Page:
After being prompted by Herodias, her daughter demands the head of John the Baptist on a platter. The king had no choice but to honor the oath he made in front of all of his party guests, so he commanded the death of John the Baptist. The phrase “prompted by her mother” stood out to me in this section. Herodias’ daughter allowed her mom to influence her to do something horrible. I am sure most of us find this appalling, but the scary thing is so many of us let this happen in our lives. This story should serve as a warning to the negative influence people can have on our lives.

In my life, I have learned the truth of 1 Corinthians 15:33, Do not be deceived: ‘Bad company ruins good morals.’” I have seen it happen in my life, and I have witnessed it ruin the lives of many other people. It is so sad when you see someone who gets wrapped up with the wrong people, and you see their relationship with God slowly disintegrate. When we think of a situation like this, most of us probably think about a student being influenced by his friends at school. However, this issue is something that affects all people in all stages of life. No one, no matter their age, is impervious to the impact their friends have in their life.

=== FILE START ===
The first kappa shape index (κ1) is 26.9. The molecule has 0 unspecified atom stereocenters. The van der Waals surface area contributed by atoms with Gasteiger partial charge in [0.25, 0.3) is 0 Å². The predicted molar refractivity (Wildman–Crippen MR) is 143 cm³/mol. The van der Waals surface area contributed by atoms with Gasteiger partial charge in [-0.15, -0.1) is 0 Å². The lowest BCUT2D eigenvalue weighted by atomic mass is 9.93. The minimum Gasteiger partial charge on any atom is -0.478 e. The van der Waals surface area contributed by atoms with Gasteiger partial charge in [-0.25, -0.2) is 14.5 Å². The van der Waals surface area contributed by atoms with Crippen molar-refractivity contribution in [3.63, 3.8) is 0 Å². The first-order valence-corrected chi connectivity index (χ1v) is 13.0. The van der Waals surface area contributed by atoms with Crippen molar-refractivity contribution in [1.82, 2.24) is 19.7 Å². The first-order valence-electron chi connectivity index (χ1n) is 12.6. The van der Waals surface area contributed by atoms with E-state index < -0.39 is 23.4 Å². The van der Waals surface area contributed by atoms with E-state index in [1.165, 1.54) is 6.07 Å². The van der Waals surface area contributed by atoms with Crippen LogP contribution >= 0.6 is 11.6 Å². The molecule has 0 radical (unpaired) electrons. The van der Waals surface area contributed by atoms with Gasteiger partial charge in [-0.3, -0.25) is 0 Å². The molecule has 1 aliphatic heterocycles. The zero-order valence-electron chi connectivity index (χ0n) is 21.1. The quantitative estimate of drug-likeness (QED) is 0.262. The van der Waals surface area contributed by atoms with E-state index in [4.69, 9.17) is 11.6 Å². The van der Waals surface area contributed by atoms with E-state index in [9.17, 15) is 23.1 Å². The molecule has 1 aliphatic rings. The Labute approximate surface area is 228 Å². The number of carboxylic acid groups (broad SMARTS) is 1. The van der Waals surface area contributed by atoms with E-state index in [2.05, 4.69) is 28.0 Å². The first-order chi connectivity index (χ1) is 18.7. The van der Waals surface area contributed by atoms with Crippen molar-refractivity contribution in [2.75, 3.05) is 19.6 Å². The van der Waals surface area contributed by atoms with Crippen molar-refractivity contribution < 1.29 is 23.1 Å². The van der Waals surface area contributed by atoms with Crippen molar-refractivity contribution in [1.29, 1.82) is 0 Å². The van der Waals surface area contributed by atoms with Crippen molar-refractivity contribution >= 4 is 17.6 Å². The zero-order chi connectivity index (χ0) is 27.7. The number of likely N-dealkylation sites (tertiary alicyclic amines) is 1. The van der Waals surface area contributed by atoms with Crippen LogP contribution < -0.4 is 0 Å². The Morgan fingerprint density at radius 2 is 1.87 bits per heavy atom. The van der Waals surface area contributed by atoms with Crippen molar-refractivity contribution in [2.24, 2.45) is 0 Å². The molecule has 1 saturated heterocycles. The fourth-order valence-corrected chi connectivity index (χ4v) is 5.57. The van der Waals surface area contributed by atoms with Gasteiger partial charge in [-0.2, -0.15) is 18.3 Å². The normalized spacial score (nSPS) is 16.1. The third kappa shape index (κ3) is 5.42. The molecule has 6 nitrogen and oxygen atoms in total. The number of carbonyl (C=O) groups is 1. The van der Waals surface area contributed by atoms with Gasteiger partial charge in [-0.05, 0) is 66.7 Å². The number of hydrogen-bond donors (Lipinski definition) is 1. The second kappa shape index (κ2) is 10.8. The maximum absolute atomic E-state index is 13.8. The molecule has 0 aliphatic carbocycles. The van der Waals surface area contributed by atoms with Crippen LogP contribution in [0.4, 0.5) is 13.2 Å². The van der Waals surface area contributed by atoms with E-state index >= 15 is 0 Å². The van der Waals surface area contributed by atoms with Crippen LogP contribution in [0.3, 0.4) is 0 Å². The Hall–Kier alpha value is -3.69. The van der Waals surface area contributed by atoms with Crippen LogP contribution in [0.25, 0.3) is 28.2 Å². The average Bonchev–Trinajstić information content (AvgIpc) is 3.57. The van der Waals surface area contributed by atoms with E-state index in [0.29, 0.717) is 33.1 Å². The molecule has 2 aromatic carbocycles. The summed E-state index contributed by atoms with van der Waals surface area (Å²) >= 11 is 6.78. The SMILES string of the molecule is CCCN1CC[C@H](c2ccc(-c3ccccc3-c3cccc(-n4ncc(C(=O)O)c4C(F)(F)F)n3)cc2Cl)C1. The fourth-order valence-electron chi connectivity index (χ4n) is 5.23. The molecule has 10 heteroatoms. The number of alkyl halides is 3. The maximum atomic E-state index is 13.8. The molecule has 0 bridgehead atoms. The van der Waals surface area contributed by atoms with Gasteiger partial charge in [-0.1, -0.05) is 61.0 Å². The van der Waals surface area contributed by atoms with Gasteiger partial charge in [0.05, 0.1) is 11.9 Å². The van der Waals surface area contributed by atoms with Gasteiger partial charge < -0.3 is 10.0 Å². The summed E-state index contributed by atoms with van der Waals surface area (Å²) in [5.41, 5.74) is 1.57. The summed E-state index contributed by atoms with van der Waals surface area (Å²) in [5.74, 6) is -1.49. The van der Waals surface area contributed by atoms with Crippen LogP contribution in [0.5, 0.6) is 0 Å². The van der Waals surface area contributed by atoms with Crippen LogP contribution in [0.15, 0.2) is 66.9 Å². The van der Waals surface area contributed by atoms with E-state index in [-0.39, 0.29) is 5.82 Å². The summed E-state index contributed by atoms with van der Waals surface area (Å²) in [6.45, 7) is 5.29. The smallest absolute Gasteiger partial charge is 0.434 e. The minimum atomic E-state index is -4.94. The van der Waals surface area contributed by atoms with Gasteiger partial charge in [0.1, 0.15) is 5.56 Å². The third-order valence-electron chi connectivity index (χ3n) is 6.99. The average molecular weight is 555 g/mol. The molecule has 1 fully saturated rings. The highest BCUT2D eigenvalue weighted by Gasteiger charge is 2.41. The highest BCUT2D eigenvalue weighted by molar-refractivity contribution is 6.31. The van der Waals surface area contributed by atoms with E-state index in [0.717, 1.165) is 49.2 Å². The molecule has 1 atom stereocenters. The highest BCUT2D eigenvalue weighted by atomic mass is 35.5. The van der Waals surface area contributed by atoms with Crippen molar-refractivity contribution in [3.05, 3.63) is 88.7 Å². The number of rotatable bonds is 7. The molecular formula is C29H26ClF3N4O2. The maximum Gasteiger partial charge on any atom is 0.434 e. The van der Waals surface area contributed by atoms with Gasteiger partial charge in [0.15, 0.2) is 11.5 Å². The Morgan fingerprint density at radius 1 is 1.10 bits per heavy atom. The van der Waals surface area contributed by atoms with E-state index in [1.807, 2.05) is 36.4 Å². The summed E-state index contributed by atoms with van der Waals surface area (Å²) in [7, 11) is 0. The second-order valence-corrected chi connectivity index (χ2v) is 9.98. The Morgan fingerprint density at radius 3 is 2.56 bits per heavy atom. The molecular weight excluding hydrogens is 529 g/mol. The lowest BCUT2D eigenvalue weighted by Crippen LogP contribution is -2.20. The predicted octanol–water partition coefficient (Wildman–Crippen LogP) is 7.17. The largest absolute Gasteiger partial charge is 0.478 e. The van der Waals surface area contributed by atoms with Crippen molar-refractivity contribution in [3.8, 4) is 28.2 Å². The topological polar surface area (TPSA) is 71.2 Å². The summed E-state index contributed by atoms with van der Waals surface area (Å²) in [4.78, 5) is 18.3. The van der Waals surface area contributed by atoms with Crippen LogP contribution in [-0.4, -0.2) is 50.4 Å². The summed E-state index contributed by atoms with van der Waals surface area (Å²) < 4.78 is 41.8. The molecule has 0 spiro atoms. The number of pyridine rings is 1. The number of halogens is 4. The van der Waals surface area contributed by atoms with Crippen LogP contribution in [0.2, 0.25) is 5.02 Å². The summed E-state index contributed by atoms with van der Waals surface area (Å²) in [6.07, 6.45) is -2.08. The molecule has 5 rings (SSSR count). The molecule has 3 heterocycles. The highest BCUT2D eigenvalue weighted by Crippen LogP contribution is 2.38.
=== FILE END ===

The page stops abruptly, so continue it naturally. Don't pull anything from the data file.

“Whoever walks with the wise becomes wise, but the companion of fools will suffer harm. Proverbs 13:20

We need to surround ourselves with those who are wise, and we need to seek out those people who love God with all their heart. Being around people who are truly on fire for Christ is contagious. This is one of the reasons it is so important to be involved in a gathering and attending a Growth Community. We need to constantly surround ourselves with godly people, allowing them to speak truth into our lives, stirring us up to be more like Christ. This does not mean hide from anyone who is not a Christian. It is essential that in our Christian life we are making friends with people who do not know Jesus. That is the primary way we will have opportunities to share the Gospel of Jesus Christ. We must be diligent to make sure that we are the ones influencing our non-Christian friends and not the other way around.

Phil Piasecki

Worship Leader

Prophet vs Politician

Death #1  November 27 Prophet vs Politician

Our country has just gone through a political process that might be considered the most controversial in history.   Respectfully, our country has elected a man to the office of the presidency that simply did not fit the mold expected of a political leader.  We have a president that did not come through the ranks as one would expect to leave him open to criticism.  His legacy remains to be seen, but the uncertainty gives way to protesting, rioting, and confusion.  If this is happening in our world today what must it have been like when Jesus walked the earth professing to be “The Messiah?”